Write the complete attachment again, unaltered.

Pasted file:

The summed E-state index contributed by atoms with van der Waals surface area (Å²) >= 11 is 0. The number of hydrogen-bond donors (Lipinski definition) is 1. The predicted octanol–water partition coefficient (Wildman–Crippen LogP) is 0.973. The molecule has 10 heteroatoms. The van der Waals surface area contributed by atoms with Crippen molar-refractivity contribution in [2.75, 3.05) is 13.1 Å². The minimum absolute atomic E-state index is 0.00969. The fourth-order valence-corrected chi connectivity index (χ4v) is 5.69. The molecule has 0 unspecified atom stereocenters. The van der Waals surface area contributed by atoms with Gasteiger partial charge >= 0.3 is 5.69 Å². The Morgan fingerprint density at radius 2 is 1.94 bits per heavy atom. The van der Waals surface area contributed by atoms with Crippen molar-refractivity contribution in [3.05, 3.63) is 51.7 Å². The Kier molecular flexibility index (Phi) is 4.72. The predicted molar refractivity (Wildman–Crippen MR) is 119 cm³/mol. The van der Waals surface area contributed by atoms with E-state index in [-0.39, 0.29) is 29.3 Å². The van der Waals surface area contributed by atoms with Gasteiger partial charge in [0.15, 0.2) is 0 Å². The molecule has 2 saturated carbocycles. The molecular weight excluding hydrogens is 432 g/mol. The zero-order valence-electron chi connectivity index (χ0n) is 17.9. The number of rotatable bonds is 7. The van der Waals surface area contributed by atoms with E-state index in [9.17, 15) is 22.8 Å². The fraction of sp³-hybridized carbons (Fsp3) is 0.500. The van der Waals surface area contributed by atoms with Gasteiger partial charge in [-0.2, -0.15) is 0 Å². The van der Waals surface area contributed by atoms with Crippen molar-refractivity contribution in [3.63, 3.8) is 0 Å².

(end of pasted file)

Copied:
The summed E-state index contributed by atoms with van der Waals surface area (Å²) >= 11 is 0. The number of hydrogen-bond donors (Lipinski definition) is 1. The predicted octanol–water partition coefficient (Wildman–Crippen LogP) is 0.973. The molecule has 10 heteroatoms. The van der Waals surface area contributed by atoms with Crippen molar-refractivity contribution in [2.75, 3.05) is 13.1 Å². The minimum absolute atomic E-state index is 0.00969. The fourth-order valence-corrected chi connectivity index (χ4v) is 5.69. The molecule has 0 unspecified atom stereocenters. The van der Waals surface area contributed by atoms with Gasteiger partial charge >= 0.3 is 5.69 Å². The Morgan fingerprint density at radius 2 is 1.94 bits per heavy atom. The van der Waals surface area contributed by atoms with Crippen molar-refractivity contribution in [3.05, 3.63) is 51.7 Å². The Kier molecular flexibility index (Phi) is 4.72. The predicted molar refractivity (Wildman–Crippen MR) is 119 cm³/mol. The van der Waals surface area contributed by atoms with E-state index in [-0.39, 0.29) is 29.3 Å². The van der Waals surface area contributed by atoms with Gasteiger partial charge in [0.15, 0.2) is 0 Å². The molecule has 2 saturated carbocycles. The molecular weight excluding hydrogens is 432 g/mol. The zero-order valence-electron chi connectivity index (χ0n) is 17.9. The number of rotatable bonds is 7. The van der Waals surface area contributed by atoms with E-state index in [9.17, 15) is 22.8 Å². The fraction of sp³-hybridized carbons (Fsp3) is 0.500. The van der Waals surface area contributed by atoms with Gasteiger partial charge in [-0.2, -0.15) is 0 Å². The van der Waals surface area contributed by atoms with Crippen molar-refractivity contribution in [3.63, 3.8) is 0 Å².